In the spirit of using three or more sources, defines female (or more correctly feminine) rhymes as: "a rhyme either of two syllables of which the second is unstressed (double rhyme), as in motion, notion, or of three syllables of which the second and third are unstressed (triple rhyme), as in fortunate, importunate." In their turn, male (or masculine) rhymes are defined as: "a rhyme between stressed monosyllables or between the final stressed syllables of polysyllabic words: book, cook; collect, direct."

You won't have to look very far to find a purely male rhyme, for example in "The Rime Of The Ancient Mariner" by Samuel Taylor Colridge:

"Water, water, every where,
And all the boards did shrink;
Water, water, every where,
Nor any drop to drink."

Finding female rhymes is a little more challenging. But they can be found, such as in Sonnet 20 "A Woman's Face With Nature's Own Hand" by William Shakespeare (gotta love the iambic pentameter):

A woman's face with Nature's own hand painted
Hast thou, the master-mistress of my passion;
A woman's gentle heart, but not acquainted
With shifting change, as is false women's fashion;

Notably, many if not most rhymes contain both feminine and masculine rhyming sets. Often the combination is seen in the same verse in either an A/A, B/B or an A/B, A/B rhyming sequence. At other times as the entire verse may be either masculine or feminine. Whether standing alone or in combination, rhyme has clearly established itself as much more than doggerel---to be covered in another post.

By the way, I should say that I am completely unqualified to judge whether the differences in a rhyme's gender have anything to do with the comparative complexity of either the line endings or their namesakes. Nor will I make a judgement as to why women prefer piles of pillows on the sofa while men would generally be OK sitting on a stump---make that a reclining stump. Yet it is a great deal of fun to use the variations in line endings, whether in gender terms or any other terms, as a creative basis for studying and writing rhyme.

Besides, it's a great conversation starter at parties if only because rhyming gender is no doubt rarely used---until now, that is....


Anyone who has written in rhyme or attempted to do so, has likely struggled with the question of whether it is good enough---meaning good enough that someone other than the writer (or writer's mom) will like it. Will it be deemed to have sufficient appeal amongst the reading public to actually be published?

(Note to self: interesting how "public" and "published" have the same root, isn't it?).

But is the goodness of a rhyme, in terms of its quality, solely in the eye of the beholder? Or are there particular inherent characteristics of a rhyme itself that can be classified or measured---that give it legs; make it last?

Right off the bat, let's set aside the publication issue of goodness versus rightness. An editor's or a publisher's decision to go with a rhyme may have more to do with "fit" rather than how well the rhyme is written. In a short piece for a magazine, the rhyme has to be relevant to the theme. It must also target the appropriate age and be true to the magazine's (or book publisher's) mission and vision. If a magazine's monthly theme is airplanes, a rhyme about the anticipated trajectory of bouncing beach balls probably won't cut it, no matter how good the rhyme is.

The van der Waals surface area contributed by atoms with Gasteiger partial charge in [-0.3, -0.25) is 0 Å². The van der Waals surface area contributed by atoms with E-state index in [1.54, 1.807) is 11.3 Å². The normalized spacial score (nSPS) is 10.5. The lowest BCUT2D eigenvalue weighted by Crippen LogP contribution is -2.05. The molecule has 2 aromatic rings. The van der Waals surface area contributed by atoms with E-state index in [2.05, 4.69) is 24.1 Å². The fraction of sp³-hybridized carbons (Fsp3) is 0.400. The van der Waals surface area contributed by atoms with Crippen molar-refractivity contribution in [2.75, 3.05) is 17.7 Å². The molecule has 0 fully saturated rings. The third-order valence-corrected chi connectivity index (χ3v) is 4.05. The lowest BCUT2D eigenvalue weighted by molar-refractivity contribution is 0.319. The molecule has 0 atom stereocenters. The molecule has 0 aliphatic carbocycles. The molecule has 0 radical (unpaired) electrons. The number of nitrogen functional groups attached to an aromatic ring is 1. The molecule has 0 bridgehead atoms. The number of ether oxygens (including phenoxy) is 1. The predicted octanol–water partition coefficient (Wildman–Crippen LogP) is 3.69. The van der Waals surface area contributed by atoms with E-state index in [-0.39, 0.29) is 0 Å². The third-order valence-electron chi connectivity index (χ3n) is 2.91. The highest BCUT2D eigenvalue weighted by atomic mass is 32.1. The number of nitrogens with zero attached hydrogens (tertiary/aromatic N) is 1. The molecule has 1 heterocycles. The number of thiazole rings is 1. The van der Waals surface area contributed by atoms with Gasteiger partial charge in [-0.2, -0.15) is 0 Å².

So, for sake of argument, we will assume the rhyme flows smoothly, has no obvious speed bumps in its rhythm and that it may even have a surprise twist to get a chuckle or even a sardonic eye roll out of the editor or publisher. But rhythm and wit in rhyme are different topics entirely. So, let's set them aside for the moment.

Instead this post is about "goodness" versus "badness" in rhyme solely in terms of rhyming words and line endings, AKA rhyme scheme. This will be mostly a structural discussion of perfect rhyme versus near rhyme and forced rhyme. And while we're at it, let's toss doggerel into the mix. In the words (pardon the pun) hammered home by one modern day bard (M.C. Hammer in "You Can't Touch This"), let's "break it down!"

GOOD (PERFECT) RHYME: So, what are editors and publishers looking for in rhyme? Before jumping in, I should qualify this answer as being based on my own personal experience with rejection---no, not that kind of rejection; I mean by editors and publishers---and the advice they have provided from time to time which has helped me improve my rhyming game.

Generally, good rhyme must... well... rhyme. And it must rhyme well. Near rhyme and forced rhyme are taboos which we will cover when we get to the "bad" stuff. Rhyme assumes that a set of rhyming words will follow a certain sequence. Rhyming sets come in pairs or fours or other usually equal numbers and can have either single (ray, say) or multiple (hatchet, ratchet) rhyming syllables. Remember the recent masculine/feminine topic? In either case, the endings of the rhyming lines should sound the same. And the pattern of how the endings are used in the verse should be consistent.

In a Shakespearean Sonnet, for example, the rhyming scheme is laid out in three quatrains (four-line stanzas) and an ending couplet: abab cdcd efef gg. Following that rhyming scheme, in each stanza the first and third lines rhyme, the second and fourth lines rhyme and the last two lines (the couplet) rhyme. In "Mary Had A Little Lamb", disregarding the repeated lines (little lamb, little lamb, little lamb), only the second and fourth lines in each stanza rhyme (_a_a _b_b _c_c _d_d). And for a four-line rhyming scheme, look no further than my rhyming picture book "There's A Spider In My Sink!" where all four lines in each stanza rhyme (aaaa bbbb cccc dddd, and so forth).